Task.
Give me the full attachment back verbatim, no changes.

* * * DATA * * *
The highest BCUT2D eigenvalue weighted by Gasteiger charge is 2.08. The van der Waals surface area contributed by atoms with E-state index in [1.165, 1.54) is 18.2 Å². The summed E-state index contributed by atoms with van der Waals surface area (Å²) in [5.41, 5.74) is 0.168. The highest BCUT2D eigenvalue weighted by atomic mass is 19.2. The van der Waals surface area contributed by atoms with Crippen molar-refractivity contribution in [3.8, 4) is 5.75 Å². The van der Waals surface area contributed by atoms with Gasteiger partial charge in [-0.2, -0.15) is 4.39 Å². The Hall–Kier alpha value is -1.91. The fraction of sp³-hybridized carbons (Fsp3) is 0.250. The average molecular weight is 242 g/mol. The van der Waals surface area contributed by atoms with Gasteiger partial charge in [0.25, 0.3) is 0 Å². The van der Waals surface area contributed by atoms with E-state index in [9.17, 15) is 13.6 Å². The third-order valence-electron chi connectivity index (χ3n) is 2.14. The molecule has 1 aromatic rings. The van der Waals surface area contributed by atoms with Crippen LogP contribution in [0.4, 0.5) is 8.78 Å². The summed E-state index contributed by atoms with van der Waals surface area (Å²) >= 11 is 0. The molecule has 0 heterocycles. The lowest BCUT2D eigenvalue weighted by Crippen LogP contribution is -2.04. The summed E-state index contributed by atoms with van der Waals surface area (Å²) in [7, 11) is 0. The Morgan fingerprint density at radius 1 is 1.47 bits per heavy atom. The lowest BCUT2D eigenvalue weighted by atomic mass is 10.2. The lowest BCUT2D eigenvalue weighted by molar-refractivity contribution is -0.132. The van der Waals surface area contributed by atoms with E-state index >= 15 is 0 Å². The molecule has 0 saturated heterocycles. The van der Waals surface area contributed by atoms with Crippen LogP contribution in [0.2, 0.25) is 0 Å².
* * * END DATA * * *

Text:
The highest BCUT2D eigenvalue weighted by Gasteiger charge is 2.08. The van der Waals surface area contributed by atoms with E-state index in [1.165, 1.54) is 18.2 Å². The summed E-state index contributed by atoms with van der Waals surface area (Å²) in [5.41, 5.74) is 0.168. The highest BCUT2D eigenvalue weighted by atomic mass is 19.2. The van der Waals surface area contributed by atoms with Crippen molar-refractivity contribution in [3.8, 4) is 5.75 Å². The van der Waals surface area contributed by atoms with Gasteiger partial charge in [-0.2, -0.15) is 4.39 Å². The Hall–Kier alpha value is -1.91. The fraction of sp³-hybridized carbons (Fsp3) is 0.250. The average molecular weight is 242 g/mol. The van der Waals surface area contributed by atoms with Gasteiger partial charge in [0.25, 0.3) is 0 Å². The van der Waals surface area contributed by atoms with E-state index in [9.17, 15) is 13.6 Å². The third-order valence-electron chi connectivity index (χ3n) is 2.14. The molecule has 1 aromatic rings. The van der Waals surface area contributed by atoms with Crippen LogP contribution in [0.4, 0.5) is 8.78 Å². The summed E-state index contributed by atoms with van der Waals surface area (Å²) >= 11 is 0. The molecule has 0 heterocycles. The lowest BCUT2D eigenvalue weighted by Crippen LogP contribution is -2.04. The summed E-state index contributed by atoms with van der Waals surface area (Å²) in [7, 11) is 0. The Morgan fingerprint density at radius 1 is 1.47 bits per heavy atom. The lowest BCUT2D eigenvalue weighted by atomic mass is 10.2. The lowest BCUT2D eigenvalue weighted by molar-refractivity contribution is -0.132. The van der Waals surface area contributed by atoms with E-state index >= 15 is 0 Å². The molecule has 0 saturated heterocycles. The van der Waals surface area contributed by atoms with Crippen LogP contribution in [0.2, 0.25) is 0 Å².